AG Lynch Announces Global Police Force Partnership With UN
What a bunch of traitorous people we have in our government. Why pray tell are we putting up with this?
Attorney General Loretta Lynch announced that the Department of Justice is launching a global police force in order to combat “violent extremism” in the United States.
A proposal such as this, with all of its various implications of an overreach of power, should be front-page news everywhere, but unfortunately, not many noticed. And that’s a concern to constitutional attorney KrisAnne Hall who released a video to make the rallying call.
“Something happened yesterday that I’m afraid will go completely unnoticed,” Hall began. “Yesterday, the Department of Justice, several cities within the United States, several municipalities, linked up with the United Nations to form a global police initiative. It is called the Strong Cities Network.”
“This is such an attack on our Constitution. This is such an attack on the sovereignty of our states,” she added. “This will eliminate the rights of the people as we know them under a constitutional republic.”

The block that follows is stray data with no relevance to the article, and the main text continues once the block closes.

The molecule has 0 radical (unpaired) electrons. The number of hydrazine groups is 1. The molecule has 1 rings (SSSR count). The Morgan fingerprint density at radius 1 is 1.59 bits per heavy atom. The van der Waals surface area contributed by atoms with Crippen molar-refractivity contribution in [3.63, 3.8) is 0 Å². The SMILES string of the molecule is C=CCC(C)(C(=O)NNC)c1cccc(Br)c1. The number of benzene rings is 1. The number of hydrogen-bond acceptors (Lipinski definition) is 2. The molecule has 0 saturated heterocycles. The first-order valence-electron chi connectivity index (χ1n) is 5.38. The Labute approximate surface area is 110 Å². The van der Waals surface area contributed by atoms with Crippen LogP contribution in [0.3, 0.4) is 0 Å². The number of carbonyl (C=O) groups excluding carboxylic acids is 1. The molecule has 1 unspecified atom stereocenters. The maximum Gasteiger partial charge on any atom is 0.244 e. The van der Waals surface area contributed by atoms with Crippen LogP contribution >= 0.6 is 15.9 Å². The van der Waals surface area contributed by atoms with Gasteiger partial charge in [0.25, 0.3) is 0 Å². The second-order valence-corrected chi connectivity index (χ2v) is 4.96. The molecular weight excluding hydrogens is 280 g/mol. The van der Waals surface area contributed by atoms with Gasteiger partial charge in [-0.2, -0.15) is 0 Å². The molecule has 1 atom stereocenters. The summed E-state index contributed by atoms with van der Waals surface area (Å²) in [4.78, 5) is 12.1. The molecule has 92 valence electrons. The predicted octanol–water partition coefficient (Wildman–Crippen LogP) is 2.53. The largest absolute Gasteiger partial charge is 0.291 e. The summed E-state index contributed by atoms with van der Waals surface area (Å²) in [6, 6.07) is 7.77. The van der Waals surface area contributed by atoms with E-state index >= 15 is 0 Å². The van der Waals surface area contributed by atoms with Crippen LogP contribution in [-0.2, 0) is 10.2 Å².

Hall warns that this initiative will be the vehicle used to usher in the UN arms treaty and the UN controlling America. She says it will bypass Congress and the treaty process, and will be implemented on the local level “so people will never even notice.”
Helping her get this message out is noted fighter against the Islamization of America, Pamela Geller. In her latest piece for Breitbart, she sends out a similar warning:
The groundwork is being laid for federal and international interference down to the local level. “The Strong Cities Network,” Lynch declared, “will serve as a vital tool to strengthen capacity-building and improve collaboration” – i.e., local dependence on federal and international authorities.
Lynch made the global (that is, United Nations) involvement clear when she added: “As we continue to counter a range of domestic and global terror threats, this innovative platform will enable cities to learn from one another, to develop best practices and to build social cohesion and community resilience here at home and around the world.”
Geller notes the oddity that the Strong Cities Network wasn’t announced at an appropriate national venue, such as the White House or FBI headquarters but “ominously” before the UN. It didn’t help that the DoJ press release accompanying the announcement read, “While many cities and local authorities are developing innovative responses to address this challenge, no systematic efforts are in place to share experiences, pool resources and build a community of cities to inspire local action on a global scale.” More
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